Wednesday, 15 April 2009

What's Next for Venezuela's Opposition?

[A few distinct tendencies have become visible in Venezuela's opposition since February's referendum: from re-engagement with the political process and an attempt to broaden appeal, to a more thorough self-analysis and a recognition of the need to address poverty and inequality.]

What's Next for Venezuela's Opposition?

March 30th 2009, by Max Ajl - NACLA

When Venezuelan voters approved a referendum allowing for indefinite re-election on all elected posts, commentary immediately turned to what the reform meant for chavistas-particularly, the prospect of having Hugo Chávez as president until 2019 or later. Far less attention was paid to what the defeat meant for the opposition, or to its reaction.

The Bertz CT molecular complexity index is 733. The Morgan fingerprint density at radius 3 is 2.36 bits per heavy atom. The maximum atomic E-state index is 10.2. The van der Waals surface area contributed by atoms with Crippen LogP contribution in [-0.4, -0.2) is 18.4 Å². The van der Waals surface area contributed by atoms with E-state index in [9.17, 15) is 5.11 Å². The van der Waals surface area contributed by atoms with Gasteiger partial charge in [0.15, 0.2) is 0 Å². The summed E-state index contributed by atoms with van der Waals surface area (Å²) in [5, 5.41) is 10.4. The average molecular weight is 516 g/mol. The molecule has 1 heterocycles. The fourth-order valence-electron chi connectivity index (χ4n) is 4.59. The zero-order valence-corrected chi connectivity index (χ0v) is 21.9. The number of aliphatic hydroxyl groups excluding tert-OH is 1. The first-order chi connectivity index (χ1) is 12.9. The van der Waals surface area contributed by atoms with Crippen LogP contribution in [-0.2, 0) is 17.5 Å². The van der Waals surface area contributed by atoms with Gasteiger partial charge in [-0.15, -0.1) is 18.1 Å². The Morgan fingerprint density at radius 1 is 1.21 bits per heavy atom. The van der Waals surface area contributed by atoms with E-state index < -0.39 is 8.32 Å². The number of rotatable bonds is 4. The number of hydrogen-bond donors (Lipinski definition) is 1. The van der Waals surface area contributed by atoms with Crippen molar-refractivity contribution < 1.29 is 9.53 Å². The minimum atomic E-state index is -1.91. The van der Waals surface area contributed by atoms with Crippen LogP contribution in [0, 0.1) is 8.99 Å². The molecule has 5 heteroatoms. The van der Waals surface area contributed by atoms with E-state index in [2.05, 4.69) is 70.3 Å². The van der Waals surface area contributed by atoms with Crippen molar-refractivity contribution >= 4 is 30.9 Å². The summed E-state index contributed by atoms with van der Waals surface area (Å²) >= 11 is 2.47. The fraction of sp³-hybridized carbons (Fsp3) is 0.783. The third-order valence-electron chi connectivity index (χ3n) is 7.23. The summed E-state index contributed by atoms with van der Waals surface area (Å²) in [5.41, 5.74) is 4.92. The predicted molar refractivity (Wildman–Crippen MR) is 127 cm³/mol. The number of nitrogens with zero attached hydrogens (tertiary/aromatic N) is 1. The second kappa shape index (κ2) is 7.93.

A functioning opposition could have good effects on Venezuelan society. If it were to advocate, say, a corruption-free, developmental state-capitalism, it would force the Chávez government to put its program and its sometimes-hazy ideology into sharper relief. It also could compel the government to scrape out corruption and, perhaps, accelerate structural change.

A great many opposition groups, linked to the 2002 imperial coup d'état and U.S. financial support, ideologically bankrupt, are hardly speaking in such terms. But for others, the referendum's passage has occasioned deep self-evaluation.

(click here to view entire article)

No comments: